VATICAN INSIDER AND FR. REGGIE, A PAPAL LATINIST FOR 40 YEARS
Tune in to “Vatican Insider” this weekend for my visit with a man who made some history at the Vatican! I recently spent some delightful time in Milwaukee with Discalced Carmelite Fr. Reginald Foster, the papal Latinist for 40 years and you’ll hear Part I of our conversation this coming weekend.
Fr. Reggie is a living legend! He likes to be called Fr. Reggie – or even by his name in Latin, Reginaldus! He worked for 40 years at the Vatican in the Secretariat of State office for Latin translations – from 1969 to 2009 – and for 30 plus years taught Latin at the Jesuit-run Gregorian University in Rome. A prodigious producer and translator of documents for Popes, Father Reggie was known as the Papal Latinist.
And he designed this: https://twitter.com/pontifex_ln?lang=en If you want to learn Latin, go to the papal twitter site in your language, read the last tweet posted and then go to the Latin twitter site for the tranlation!
Now semi-retired, Fr. Reggie lives in his native Milwaukee but still teaches Latin several days a week, and students come from around the world for his summer courses! He converses as easily in Latin as you and I do in our native tongue. This is an interview you won’t want to miss! As you will see, he loves to wear the clothing of the several generations of plumbers in his family – that is part of the legend!
In the United States, you can listen to Vatican Insider (VI) on a Catholic radio station near you (there is a list of U.S. stations at http://www.ewtn.com) or on channel 130 Sirius-XM satellite radio. Outside the U.S., you can listen to EWTN radio on our website home page by clicking on the right side where you see “LISTEN TO EWTN.” Vatican Insider airs Saturday mornings at 9:00am (ET). On the SKY satellite feed to the UK and parts of Europe, VI airs on audio channel 0147 at 11:30 am CET on Saturdays, and 5:30am and 10pm CET on Sundays. It’s also available on demand on the EWTN app and on the website. CHECK YOUR TIME ZONE. Here’s a link to download VI to your iTunes library: http://www.ewtn.com/se/pg/DatService.svc/feed/~LE.xml For VI archives: http://www.ewtn.com/vondemand/audio/file_index.asp?SeriesId=7096&pgnu=
SO YOU THINK LATIN IS A DEAD LANGUAGE? READ ON!
Tempus fugit: Time flies!
Have you ever used that expression?! Perhaps you have, not realizing it was Latin even though you knew what it meant! Maybe you’ve never used it but should, just for fun!
As you will see in the following expressions, you use Latin more than you think every day. Many thanks to http://forreadingaddicts.co.uk/language/latin-phrases-still-use-today/18753
Et cetera: This is probably the most common Latin phrase that we all use in writing. This is the actual spelling but we use the abbreviated form etc. Meaning and the others it is used to denote that a list of things could continue ad infinitum and that for the sake of brevity it’s better to just wrap things up with a simple etc.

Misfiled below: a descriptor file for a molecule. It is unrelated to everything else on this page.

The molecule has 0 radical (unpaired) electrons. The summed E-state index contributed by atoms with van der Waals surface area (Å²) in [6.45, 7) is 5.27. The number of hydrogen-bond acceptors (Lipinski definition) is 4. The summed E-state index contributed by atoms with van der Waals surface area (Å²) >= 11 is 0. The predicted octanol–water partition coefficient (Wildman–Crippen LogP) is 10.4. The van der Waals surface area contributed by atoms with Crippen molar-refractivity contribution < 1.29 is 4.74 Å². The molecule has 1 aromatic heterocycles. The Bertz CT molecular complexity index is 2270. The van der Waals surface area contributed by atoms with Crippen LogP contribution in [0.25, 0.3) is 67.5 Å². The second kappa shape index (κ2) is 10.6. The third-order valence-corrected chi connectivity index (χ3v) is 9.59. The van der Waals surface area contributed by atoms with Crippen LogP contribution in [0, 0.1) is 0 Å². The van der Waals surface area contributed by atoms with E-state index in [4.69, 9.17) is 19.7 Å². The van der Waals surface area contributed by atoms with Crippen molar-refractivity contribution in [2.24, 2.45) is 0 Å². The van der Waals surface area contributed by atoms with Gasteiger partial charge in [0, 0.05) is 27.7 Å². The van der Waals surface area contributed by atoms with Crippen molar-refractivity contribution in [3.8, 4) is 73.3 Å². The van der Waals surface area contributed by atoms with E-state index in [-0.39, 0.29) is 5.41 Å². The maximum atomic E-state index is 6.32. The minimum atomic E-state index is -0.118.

Vice Versa: Another commonly used phrase in written as well as oral communication is vice versa which translates as the positions being reversed.
Ad infinitum: You might be able to guess what this phrase means simply through its similarity to the word we use in English. It means to infinity and can be used to describe something that goes on, endlessly.
Mea culpa: This Latin phrase that translates literally to my fault is a fancier, less outdated way of saying my bad.
Persona non grata: From the Latin meaning an unacceptable person this term designates someone who’s no longer welcome in a social or business situation.
In vitro: We are familiar with this term from medical vocabulary because of modern fertility treatments, but in Latin, in vitro actually means in glass and any biological process that occurs in the laboratory rather than in the body or a natural setting can be called in vitro.
In vivo: In vivo on the other hand, means within the living and the two most common examples of this kind of experimentation are animal testing and clinical trials.
Other common phrases from the same field are-
Post mortem: after death
Post partum: after childbirth
Rigor mortis: stiffness of death
Law, judiciary, politics and the education corps also use a lot of Latin vocabulary:
Ad hoc: for this purpose
Bona fide: in good faith
Ex tempore: without preparation
Lingua franca: common language
Prima facie: at first sight
Alias: an assumed name or pseudonym
Sub poena: under penalty of
Curriculum vitae: the course of one’s life-in business/ a lengthened resume
Circa: around/ approximately
Status Quo: current situation
Habeas Corpus: a court order instructing that a person under arrest be brought before a judge
Verbatim: in the exact same words
The list must definitely include the phrases very often used in mathematics, literature as well as economics like:
Ceteris paribus: all things being equal
Post scriptum: written later (abbreviated as P.S.)
Ante meridiem: before noon (A.M.)
Post meridiem: after noon (P.M.)
Per annum: by the year
Per capita: by the person
There’s also this: https://www.inklyo.com/latin-phrases-you-use-every-day/